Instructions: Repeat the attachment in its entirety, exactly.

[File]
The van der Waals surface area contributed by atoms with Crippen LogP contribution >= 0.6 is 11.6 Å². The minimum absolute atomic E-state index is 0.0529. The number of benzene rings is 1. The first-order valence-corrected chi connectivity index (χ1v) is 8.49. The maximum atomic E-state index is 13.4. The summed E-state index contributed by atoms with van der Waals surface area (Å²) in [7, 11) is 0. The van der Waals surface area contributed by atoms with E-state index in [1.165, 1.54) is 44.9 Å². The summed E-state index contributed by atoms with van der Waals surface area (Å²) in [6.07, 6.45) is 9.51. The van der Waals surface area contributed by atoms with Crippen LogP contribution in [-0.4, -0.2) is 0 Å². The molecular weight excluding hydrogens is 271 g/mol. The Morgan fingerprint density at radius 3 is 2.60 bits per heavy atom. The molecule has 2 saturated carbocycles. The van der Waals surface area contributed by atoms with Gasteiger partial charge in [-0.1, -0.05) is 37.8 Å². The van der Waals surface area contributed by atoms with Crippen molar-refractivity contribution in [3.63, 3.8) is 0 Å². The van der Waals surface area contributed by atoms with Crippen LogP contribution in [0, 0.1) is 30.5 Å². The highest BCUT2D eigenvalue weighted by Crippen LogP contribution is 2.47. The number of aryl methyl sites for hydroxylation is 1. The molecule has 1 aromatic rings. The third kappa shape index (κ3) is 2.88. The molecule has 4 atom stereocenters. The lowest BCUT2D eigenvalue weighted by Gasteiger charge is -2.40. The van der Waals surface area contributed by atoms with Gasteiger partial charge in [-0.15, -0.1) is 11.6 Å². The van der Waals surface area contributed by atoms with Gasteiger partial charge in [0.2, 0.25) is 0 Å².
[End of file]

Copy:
The van der Waals surface area contributed by atoms with Crippen LogP contribution >= 0.6 is 11.6 Å². The minimum absolute atomic E-state index is 0.0529. The number of benzene rings is 1. The first-order valence-corrected chi connectivity index (χ1v) is 8.49. The maximum atomic E-state index is 13.4. The summed E-state index contributed by atoms with van der Waals surface area (Å²) in [7, 11) is 0. The van der Waals surface area contributed by atoms with E-state index in [1.165, 1.54) is 44.9 Å². The summed E-state index contributed by atoms with van der Waals surface area (Å²) in [6.07, 6.45) is 9.51. The van der Waals surface area contributed by atoms with Crippen LogP contribution in [-0.4, -0.2) is 0 Å². The molecular weight excluding hydrogens is 271 g/mol. The Morgan fingerprint density at radius 3 is 2.60 bits per heavy atom. The molecule has 2 saturated carbocycles. The van der Waals surface area contributed by atoms with Gasteiger partial charge in [-0.1, -0.05) is 37.8 Å². The van der Waals surface area contributed by atoms with Crippen molar-refractivity contribution in [3.63, 3.8) is 0 Å². The van der Waals surface area contributed by atoms with Crippen LogP contribution in [0, 0.1) is 30.5 Å². The highest BCUT2D eigenvalue weighted by Crippen LogP contribution is 2.47. The number of aryl methyl sites for hydroxylation is 1. The molecule has 1 aromatic rings. The third kappa shape index (κ3) is 2.88. The molecule has 4 atom stereocenters. The lowest BCUT2D eigenvalue weighted by Gasteiger charge is -2.40. The van der Waals surface area contributed by atoms with Gasteiger partial charge in [-0.15, -0.1) is 11.6 Å². The van der Waals surface area contributed by atoms with Gasteiger partial charge in [0.2, 0.25) is 0 Å².